Grandparents are famously inclined to give parenting advice, and for the most part, we’d be pretty dumb not to listen. Some of their pearls become especially well-worn in the day-to-day of homeschooling; for example, my mom once made the frank and humorous observation that:
“It takes a long time to civilize a human being.”
The sanity-retaining power of this mantra can hardly be overstated. It is my mental go-to move when confronted with the inexplicable acts of my children who I know are smart enough to have not just done whatever they just did. It reminds me that you’re supposed to have to tell them the same thing a thousand times–that’s just how it works!–so no use being upset about it. Many angry tirades have been checked by her ten extremely well-chosen words. What a wonderful gift.
Now, while I’m pretty sure my mom actually is the smartest one out there, perhaps we’ll see she has some competition. Please drop your best homeschooling grandparent wisdom in the comments, and it will be like having an army of grandmas on your side.
As many of us have unfortunately learned, devouring a shelf full of homeschooling books can cause surprisingly high levels of discouragement and confusion. Sort of the opposite of what we intend when we crack open a book. However, the right keys can empower us to explore the treacherous landscape of education theory. Here’s what I wish someone had told me:
1. You are an expert too. Remember that you define success and set educational priorities in your home, and you have access to the feedback loop that’s created between student and teacher. If you are putting in the time, thoughtfully observing and interacting with your kids, then you are unquestionably an expert in their development. If someone with a lot of letters after their name makes a suggestion that disconnects from your actual experience, go ahead and kick them to the curb. They don’t know as much as they’d like you to think.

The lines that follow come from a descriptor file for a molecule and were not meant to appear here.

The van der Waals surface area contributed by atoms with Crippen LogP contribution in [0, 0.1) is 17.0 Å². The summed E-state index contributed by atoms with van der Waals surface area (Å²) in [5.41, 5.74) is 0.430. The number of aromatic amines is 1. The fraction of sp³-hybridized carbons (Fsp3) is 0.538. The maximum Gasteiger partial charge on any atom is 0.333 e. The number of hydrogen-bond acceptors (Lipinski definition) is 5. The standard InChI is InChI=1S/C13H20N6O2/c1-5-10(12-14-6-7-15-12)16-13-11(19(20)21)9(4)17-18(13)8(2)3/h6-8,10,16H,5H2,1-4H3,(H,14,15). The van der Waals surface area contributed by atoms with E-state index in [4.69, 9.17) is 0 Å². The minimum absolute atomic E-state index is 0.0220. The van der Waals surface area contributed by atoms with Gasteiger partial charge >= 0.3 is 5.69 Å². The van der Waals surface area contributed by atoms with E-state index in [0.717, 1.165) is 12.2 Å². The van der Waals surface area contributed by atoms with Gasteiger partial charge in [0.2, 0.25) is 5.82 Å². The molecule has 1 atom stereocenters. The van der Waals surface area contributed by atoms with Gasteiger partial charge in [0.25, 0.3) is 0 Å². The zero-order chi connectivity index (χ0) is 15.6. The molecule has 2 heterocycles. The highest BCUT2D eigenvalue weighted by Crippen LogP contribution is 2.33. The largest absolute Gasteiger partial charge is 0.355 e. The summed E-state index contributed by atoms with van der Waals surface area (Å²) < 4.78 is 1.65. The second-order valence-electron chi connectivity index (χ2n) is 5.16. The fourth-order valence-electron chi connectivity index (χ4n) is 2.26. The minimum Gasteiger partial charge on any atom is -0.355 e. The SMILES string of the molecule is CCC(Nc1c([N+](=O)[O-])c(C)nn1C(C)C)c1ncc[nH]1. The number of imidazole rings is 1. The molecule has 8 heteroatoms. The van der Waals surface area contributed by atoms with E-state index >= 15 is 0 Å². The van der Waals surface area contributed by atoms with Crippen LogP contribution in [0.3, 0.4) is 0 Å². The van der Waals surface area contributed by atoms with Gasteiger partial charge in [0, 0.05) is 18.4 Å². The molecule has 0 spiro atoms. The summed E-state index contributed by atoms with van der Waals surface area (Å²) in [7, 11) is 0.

2. There is no blueprint for success. Nobody has it all figured out. As silly as it sounds to say aloud, it’s natural to try to find the person who has ‘solved’ education. The ridiculousness of this should be allowed to sink in before buying any books.
3. Prepare for extreme viewpoints. And take them with a grain of salt. It’s hard to whip customers into a frenzy by claiming to have a pretty good idea that works sometimes, under the right circumstances. In order to be heard above the noise, authors have to present their conclusions boldly. Don’t blame them; balance and wisdom simply do not move a lot of product.
4. Steal everybody’s good ideas. When you read a particularly compelling point by an ‘Unschooler’ or ‘Classical Education’ proponent, resist the urge to plant your flag on their side. You don’t need to join their team, just steal all their good ideas–the ones that work for your family. When you come across competing concepts that seem to have merit, chances are the tension between those things is good. Put them both in your toolkit.
1. The ability to capture an exact shade of meaning or emotion with just the right word simply enhances our enjoyment of life. (This is still a valid reason to pursue a skill, right?)
2. In the information economy, good communicators can create a range of unique opportunities. If our kids can’t rub two words together, they might be missing out financially.
Motivated by these ideas, a vocab building scheme emerged in my home which involved lots of legal-pad pages falling off the refrigerator. (Don’t you hate those magnets that can’t seem to hold anything heavier than a butterfly wing?) No more! The advent of a simple, free smartphone app called ‘Quizlet’ helped us to create a relatively elegant system. Here’s how it works:
When it’s time for me to read aloud to my kids, I grab the book and my phone, and cozy up with them on the couch. Sometimes, when we come across a word they don’t know, they ask me to define it. We then pause briefly to create a study card in Quizlet with the word on one side and the definition on the other. Both kids have a list, and I occasionally quiz them. When they finally own a word, we erase it.